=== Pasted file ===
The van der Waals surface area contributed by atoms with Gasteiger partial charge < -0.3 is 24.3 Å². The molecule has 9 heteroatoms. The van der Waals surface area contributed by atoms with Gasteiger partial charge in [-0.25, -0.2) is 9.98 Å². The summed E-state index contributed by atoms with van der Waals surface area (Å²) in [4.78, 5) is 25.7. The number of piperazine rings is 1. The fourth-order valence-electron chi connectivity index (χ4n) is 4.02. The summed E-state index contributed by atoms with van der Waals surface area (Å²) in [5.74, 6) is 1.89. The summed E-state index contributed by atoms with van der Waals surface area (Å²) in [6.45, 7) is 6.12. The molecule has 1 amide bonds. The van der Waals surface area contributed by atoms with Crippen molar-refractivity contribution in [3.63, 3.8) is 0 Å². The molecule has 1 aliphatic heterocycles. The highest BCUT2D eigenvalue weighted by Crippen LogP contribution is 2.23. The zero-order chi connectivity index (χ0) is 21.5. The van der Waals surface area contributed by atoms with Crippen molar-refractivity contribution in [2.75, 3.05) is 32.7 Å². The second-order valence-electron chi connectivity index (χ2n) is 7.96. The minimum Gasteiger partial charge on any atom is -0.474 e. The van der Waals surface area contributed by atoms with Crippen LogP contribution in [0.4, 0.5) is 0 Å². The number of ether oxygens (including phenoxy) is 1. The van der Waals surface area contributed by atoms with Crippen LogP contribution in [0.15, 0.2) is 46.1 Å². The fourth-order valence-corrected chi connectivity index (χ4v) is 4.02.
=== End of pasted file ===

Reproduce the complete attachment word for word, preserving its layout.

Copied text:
The van der Waals surface area contributed by atoms with Gasteiger partial charge < -0.3 is 24.3 Å². The molecule has 9 heteroatoms. The van der Waals surface area contributed by atoms with Gasteiger partial charge in [-0.25, -0.2) is 9.98 Å². The summed E-state index contributed by atoms with van der Waals surface area (Å²) in [4.78, 5) is 25.7. The number of piperazine rings is 1. The fourth-order valence-electron chi connectivity index (χ4n) is 4.02. The summed E-state index contributed by atoms with van der Waals surface area (Å²) in [5.74, 6) is 1.89. The summed E-state index contributed by atoms with van der Waals surface area (Å²) in [6.45, 7) is 6.12. The molecule has 1 amide bonds. The van der Waals surface area contributed by atoms with Crippen molar-refractivity contribution in [3.63, 3.8) is 0 Å². The molecule has 1 aliphatic heterocycles. The highest BCUT2D eigenvalue weighted by Crippen LogP contribution is 2.23. The zero-order chi connectivity index (χ0) is 21.5. The van der Waals surface area contributed by atoms with Crippen molar-refractivity contribution in [2.75, 3.05) is 32.7 Å². The second-order valence-electron chi connectivity index (χ2n) is 7.96. The minimum Gasteiger partial charge on any atom is -0.474 e. The van der Waals surface area contributed by atoms with Crippen LogP contribution in [0.4, 0.5) is 0 Å². The number of ether oxygens (including phenoxy) is 1. The van der Waals surface area contributed by atoms with Crippen LogP contribution in [0.15, 0.2) is 46.1 Å². The fourth-order valence-corrected chi connectivity index (χ4v) is 4.02.